I can do!?
One of the most misquoted, mis-applied and misunderstood verse is Philippians 4:13: “I can do all this through him who gives me strength.” It is presumed that a Christian can do anything and everything, as s/he wishes or pleases. However, it is instructive to read the passage in context: “I rejoiced greatly in the Lord that at last you renewed your concern for me. Indeed, you were concerned, but you had no opportunity to show it. I am not saying this because I am in need, for I have learned to be content whatever the circumstances. I know what it is to be in need, and I know what it is to have plenty. I have learned the secret of being content in any and every situation, whether well fed or hungry, whether living in plenty or in want. I can do all this through him who gives me strength.(Phil4:10-13)
Paul thanks believers
Paul expresses his gratefulness to the believers in the city of Philippi. They were providing his needs: personal, travel and ministry expenses. Paul rejoices for the renewal of friendship and the believers in Philippi had the privilege to partner with Paul in the ministry. The joy of Paul was not that he had provisions and supply from them, as he had disciplined himself to even live in the midst of pressing needs, rather than solicit funds. Paul rejoices because the Philippi believers would receive blessings according to divine riches for their investment and involvement in the ministry. The joy was not connected to his enhanced budget or provision.
Need and Plenty
Paul states that: “I know what it is to be in need, and I know what it is to have plenty.” Paul experienced both extremes in his life. There were times he was in need – even desperate need – for even food, clothing and shelter. Also he was cared for by many friends. Rich people like Philemon, Lydia and many Roman officials were his host. Paul did neither lose dignity or overwhelmed when he was in need; nor did he become conceited and arrogant when he had plenty. His spiritual sensitivity and maturity helped him to cope well in both extremes. He was not swayed by riches or deprived by poverty.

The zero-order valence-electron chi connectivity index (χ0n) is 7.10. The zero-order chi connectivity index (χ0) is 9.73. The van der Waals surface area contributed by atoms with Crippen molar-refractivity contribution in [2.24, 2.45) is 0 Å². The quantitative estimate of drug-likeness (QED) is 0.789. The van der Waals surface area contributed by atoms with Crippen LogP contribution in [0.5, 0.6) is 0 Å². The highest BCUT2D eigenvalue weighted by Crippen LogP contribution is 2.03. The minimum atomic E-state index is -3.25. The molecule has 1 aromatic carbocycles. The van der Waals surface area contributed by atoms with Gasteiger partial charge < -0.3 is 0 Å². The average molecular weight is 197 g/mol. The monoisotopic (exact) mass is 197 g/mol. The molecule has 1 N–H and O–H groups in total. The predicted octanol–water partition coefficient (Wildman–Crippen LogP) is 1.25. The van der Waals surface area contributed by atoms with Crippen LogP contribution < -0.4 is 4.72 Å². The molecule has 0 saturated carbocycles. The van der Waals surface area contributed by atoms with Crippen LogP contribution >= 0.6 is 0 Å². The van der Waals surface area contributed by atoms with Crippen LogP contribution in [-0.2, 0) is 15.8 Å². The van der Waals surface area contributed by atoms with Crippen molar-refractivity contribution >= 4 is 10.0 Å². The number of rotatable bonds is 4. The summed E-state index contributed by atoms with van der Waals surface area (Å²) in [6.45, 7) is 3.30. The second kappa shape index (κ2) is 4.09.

Secret of being content
Paul writes that this attitude or lifestyle of contentment did not happen automatically. He learned it diligently. His lofty education at the feet of Gamaliel did not help him. Only the guidance of our Lord and his divine inspiration and model help him to grow into maturity. He also reveals that he learnt the secret of being content. A secret is not an open knowledge but a hidden knowledge or truth.
Many times people have asked me a valid question: “There are many Christian leaders (Pastors, evangelists, missionaries..etc.) who began their ministry with simplicity, sacrifice and suffering. After an initial phase of few years, their attitude towards life, ministry and money changes. They become egoist, selfish, grabbing wealth and arrogant. What could be the reasons for this?” In simple words, these servants of God are not content but pursue material gains and not the Kingdom of God.
Of course, they began well in the path of simplicity and sacrifice. However, their worldview regarding suffering and sacrifice was not right. For them ‘suffering’ was not a calling (Phil 1:29) but an investment for future profit. The intention and expectation with which they faced suffering (losses, deprivation, harassment, persecution and shame) was not right or biblical. In other words, they were not motivated by the love for Christ, but by the hope of future blessings in this world. When the phase of difficult times is over, they see the fruit of their labour. Now, they look at the fruits with the entitlement mentality. So, they want to grab all they can and refuse to share or sacrifice. It is not only entitlement, but also their exclusive privilege. With added selfishness they choose luxury over simplicity and their kingdom over the Kingdom of God. As they are blinded, that the ‘blessings’ are directly connected to their ‘sacrifice’ they are not obliged to share with anyone. Also they refuse to share as others also should earn theirs by going through similar sufferings they went through.